EDEN (European e-learning and distance learning network) conference in Dublin and it's time for some post conference reflection.
The standard of the keynote speakers at the conference was very high and all made excellent contributions but the strongest impression in my opinion was the address given by the Irish President, Mary McAleese (read the speech). The fact that the country's president addressed a conference on e-leaning was highly significant but what really mattered was that she spoke with a clear understanding of what we work with and with a shared view of how technology can radically change education by reaching out and empowering people in new ways. I've heard many dignitaries (principals, politicians etc) opening conferences with glossy platitudes and sound bites but this time there was a clear understanding behind the words. Her address was as much a keynote speech as the other experts. Getting the chance to briefly meet her afterwards put the icing on the cake. My favorite president! Read more on this on Steve Wheeler's blog.
The main theme of the conference for me was one of mismatches. The opening keynote by Sir John Daniel set the tone by offering both good news and bad news. On-line and distance learning (ODL - yet another TWA, three word acronym) is booming all over the world yet opposition is also growing. Universities are offering online courses but have seldom any clearly stated goals or strategies for the field. Quality controls are often sadly lacking and it's no surprise therefore that success rates are low. This ad hoc attitude to ODL means that potential cost savings are not realized and often the online courses end up costing more than they should leading to increased criticism from traditionalists. Daniels urged the conference to focus on eliminating the rotten apples and focusing on quality.
There's another mismatch in this question. Even if we have ambitious European quality initiatives for ODL such as UNIQUe and OPAL (Open educational quality initiative) there are extremely few institutions interested in becoming certified. Maybe the reason is that the major university rankings are based on research rather than teaching and so they focus all efforts in climbing the rankings by attracting more research funding. Until quality assurance for ODL is widely accepted and implanted there will always be a credibility debate. Daniel closed with a provocative statement that we may see a future where public institutions focus on research and the teaching is left to for-profit institutions, as is beginning to happen in the USA to a certain extent.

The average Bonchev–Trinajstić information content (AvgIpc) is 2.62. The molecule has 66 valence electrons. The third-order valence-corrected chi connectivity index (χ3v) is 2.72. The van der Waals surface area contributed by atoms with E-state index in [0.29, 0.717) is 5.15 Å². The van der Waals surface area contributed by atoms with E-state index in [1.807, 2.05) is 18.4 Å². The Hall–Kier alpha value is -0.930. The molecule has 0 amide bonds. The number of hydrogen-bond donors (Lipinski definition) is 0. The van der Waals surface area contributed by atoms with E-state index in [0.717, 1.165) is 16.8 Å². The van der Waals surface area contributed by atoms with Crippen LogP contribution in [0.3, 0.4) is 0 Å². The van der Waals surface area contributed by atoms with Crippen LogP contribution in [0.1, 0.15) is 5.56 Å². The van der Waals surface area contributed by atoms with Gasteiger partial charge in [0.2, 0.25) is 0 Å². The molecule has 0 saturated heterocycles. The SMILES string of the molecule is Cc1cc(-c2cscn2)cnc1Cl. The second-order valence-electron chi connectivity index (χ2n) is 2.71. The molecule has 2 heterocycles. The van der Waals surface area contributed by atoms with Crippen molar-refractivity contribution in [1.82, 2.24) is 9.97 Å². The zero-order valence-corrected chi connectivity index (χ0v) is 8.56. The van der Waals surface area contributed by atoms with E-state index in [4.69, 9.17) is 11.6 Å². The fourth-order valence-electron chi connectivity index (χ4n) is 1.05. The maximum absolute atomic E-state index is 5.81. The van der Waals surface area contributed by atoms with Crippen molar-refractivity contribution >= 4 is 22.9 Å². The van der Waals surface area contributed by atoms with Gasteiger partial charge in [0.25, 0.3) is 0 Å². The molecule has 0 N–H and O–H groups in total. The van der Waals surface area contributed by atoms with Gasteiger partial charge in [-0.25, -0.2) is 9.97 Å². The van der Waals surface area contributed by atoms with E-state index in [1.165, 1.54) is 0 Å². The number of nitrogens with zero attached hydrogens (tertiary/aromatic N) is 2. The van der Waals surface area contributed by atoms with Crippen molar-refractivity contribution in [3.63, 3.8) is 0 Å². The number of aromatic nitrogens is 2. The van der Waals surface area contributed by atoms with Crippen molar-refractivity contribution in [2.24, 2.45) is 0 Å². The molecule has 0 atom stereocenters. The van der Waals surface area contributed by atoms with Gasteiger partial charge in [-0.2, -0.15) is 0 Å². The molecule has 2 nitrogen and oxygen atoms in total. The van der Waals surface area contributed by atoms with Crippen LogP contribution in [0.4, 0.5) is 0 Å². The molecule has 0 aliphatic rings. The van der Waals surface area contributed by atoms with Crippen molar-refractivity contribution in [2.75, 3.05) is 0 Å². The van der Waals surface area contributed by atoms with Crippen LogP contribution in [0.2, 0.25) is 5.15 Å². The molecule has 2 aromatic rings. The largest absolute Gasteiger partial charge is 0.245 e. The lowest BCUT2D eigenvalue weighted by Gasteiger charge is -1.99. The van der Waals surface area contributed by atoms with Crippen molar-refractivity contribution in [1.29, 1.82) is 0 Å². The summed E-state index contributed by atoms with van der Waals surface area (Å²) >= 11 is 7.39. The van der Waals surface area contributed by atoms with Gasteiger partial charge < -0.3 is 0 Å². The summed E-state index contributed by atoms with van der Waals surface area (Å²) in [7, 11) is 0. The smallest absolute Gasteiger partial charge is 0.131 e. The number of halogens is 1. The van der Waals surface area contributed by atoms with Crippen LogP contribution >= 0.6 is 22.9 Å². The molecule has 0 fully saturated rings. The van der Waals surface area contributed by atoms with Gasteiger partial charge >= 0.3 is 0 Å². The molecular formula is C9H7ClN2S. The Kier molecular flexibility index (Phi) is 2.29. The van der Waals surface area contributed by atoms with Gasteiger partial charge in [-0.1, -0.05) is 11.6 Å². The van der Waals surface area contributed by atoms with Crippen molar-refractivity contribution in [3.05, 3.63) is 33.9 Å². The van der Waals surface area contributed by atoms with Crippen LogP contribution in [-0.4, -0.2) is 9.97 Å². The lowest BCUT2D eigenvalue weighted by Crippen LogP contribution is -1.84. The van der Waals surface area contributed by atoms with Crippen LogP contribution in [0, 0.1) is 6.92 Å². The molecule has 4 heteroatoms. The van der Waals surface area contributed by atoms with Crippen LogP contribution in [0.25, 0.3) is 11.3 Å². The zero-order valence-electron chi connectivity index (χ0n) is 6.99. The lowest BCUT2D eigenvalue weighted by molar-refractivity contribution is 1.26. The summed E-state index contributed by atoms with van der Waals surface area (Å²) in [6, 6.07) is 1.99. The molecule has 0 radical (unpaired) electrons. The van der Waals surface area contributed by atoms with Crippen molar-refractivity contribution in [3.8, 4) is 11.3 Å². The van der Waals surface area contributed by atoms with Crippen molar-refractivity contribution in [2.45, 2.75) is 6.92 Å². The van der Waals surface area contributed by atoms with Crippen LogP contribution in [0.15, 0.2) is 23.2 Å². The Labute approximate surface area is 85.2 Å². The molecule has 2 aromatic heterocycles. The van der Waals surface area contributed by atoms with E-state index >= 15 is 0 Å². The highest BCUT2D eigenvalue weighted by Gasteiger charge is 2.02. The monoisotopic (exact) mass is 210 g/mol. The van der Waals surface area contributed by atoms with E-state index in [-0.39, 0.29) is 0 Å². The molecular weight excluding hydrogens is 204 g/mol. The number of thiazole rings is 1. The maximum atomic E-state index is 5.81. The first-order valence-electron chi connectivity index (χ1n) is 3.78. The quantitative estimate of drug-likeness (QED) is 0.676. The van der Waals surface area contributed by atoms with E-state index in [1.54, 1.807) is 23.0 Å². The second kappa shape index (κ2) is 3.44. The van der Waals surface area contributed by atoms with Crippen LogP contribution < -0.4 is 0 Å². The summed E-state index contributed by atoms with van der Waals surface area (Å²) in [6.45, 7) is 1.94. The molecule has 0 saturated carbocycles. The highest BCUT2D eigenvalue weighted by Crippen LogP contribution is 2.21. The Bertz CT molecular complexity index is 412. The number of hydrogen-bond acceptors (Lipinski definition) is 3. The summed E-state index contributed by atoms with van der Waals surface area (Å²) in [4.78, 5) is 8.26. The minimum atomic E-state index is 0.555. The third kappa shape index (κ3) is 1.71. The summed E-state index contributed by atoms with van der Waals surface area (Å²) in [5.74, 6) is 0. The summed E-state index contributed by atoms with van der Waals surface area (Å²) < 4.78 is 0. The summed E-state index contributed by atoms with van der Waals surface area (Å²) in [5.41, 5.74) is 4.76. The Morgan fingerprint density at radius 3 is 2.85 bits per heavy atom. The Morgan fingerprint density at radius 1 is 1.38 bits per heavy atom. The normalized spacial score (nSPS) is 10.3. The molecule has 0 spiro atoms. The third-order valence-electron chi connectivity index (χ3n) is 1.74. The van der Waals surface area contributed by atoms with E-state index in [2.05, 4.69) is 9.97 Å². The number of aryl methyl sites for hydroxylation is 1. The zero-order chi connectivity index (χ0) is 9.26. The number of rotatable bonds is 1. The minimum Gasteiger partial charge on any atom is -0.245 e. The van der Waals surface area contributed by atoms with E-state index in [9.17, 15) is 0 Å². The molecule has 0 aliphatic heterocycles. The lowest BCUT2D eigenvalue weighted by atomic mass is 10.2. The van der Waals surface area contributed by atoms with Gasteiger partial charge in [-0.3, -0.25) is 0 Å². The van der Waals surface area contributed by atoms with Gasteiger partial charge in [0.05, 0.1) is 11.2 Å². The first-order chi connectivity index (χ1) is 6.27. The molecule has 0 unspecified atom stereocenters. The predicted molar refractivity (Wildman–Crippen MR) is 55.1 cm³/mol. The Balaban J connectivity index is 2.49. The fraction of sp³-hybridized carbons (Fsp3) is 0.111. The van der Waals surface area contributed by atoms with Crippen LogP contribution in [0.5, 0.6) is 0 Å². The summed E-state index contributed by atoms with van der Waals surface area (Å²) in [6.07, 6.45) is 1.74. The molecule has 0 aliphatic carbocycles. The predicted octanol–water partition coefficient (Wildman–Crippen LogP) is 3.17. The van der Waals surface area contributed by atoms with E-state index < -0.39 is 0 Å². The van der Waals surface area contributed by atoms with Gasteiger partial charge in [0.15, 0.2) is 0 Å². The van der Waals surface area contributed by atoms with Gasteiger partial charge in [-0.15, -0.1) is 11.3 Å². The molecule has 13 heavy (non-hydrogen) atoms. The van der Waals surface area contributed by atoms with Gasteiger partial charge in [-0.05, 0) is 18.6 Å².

Another mismatch often discussed is that although ODL demands new skills and expertise it is often assigned to the least experienced teachers. This, combined with the points above, also leads to quality issues unless clear strategies, routines and support are in place to support the responsible staff.
On a slightly more mundane note a further mismatch was that this conference, brimming with laptops, mobiles and iPads, was held at a venue that had a severe lack of power sockets. Lecture halls had a couple of sockets at the front for the lecturer but otherwise you were unplugged. This meant that even the most hardened net-enthusiasts were sometimes forced to take out the old pencils and paper. Time for universities to embrace the opportunities the net allows for education. Lecture halls are built for one way communication and we need more rooms for dialogue (both face-to-face and online) instead.
I'll compile a list of quotes from the conference in the next post so stay tuned.
Read Sir John Daniel's keynote: 20 year of distance education in the garden of EDEN: good news and bad news.
See all the keynotes: 20 June, 21 June, 22 June.
All keynote presentations (slideshows)